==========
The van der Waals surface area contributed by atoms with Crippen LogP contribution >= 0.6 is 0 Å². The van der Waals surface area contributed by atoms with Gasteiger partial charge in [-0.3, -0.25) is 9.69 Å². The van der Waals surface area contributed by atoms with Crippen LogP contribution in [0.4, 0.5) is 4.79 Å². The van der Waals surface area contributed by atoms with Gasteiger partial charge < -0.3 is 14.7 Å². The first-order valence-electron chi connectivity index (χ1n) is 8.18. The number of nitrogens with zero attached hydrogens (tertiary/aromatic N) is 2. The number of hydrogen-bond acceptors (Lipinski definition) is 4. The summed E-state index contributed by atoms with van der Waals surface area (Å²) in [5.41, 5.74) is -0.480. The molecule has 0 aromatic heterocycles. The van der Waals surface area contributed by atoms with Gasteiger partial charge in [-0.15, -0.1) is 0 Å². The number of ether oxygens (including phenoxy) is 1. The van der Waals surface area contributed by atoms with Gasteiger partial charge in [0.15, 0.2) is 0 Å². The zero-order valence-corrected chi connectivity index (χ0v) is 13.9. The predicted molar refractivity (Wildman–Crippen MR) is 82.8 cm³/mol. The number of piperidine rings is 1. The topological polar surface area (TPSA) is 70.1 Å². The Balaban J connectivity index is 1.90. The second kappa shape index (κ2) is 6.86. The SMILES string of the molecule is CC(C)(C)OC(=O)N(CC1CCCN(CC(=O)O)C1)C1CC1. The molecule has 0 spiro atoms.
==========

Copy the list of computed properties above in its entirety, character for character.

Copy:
The van der Waals surface area contributed by atoms with Crippen LogP contribution >= 0.6 is 0 Å². The van der Waals surface area contributed by atoms with Gasteiger partial charge in [-0.3, -0.25) is 9.69 Å². The van der Waals surface area contributed by atoms with Crippen LogP contribution in [0.4, 0.5) is 4.79 Å². The van der Waals surface area contributed by atoms with Gasteiger partial charge < -0.3 is 14.7 Å². The first-order valence-electron chi connectivity index (χ1n) is 8.18. The number of nitrogens with zero attached hydrogens (tertiary/aromatic N) is 2. The number of hydrogen-bond acceptors (Lipinski definition) is 4. The summed E-state index contributed by atoms with van der Waals surface area (Å²) in [5.41, 5.74) is -0.480. The molecule has 0 aromatic heterocycles. The van der Waals surface area contributed by atoms with Gasteiger partial charge in [-0.15, -0.1) is 0 Å². The number of ether oxygens (including phenoxy) is 1. The van der Waals surface area contributed by atoms with Gasteiger partial charge in [0.15, 0.2) is 0 Å². The zero-order valence-corrected chi connectivity index (χ0v) is 13.9. The predicted molar refractivity (Wildman–Crippen MR) is 82.8 cm³/mol. The number of piperidine rings is 1. The topological polar surface area (TPSA) is 70.1 Å². The Balaban J connectivity index is 1.90. The second kappa shape index (κ2) is 6.86. The SMILES string of the molecule is CC(C)(C)OC(=O)N(CC1CCCN(CC(=O)O)C1)C1CC1. The molecule has 0 spiro atoms.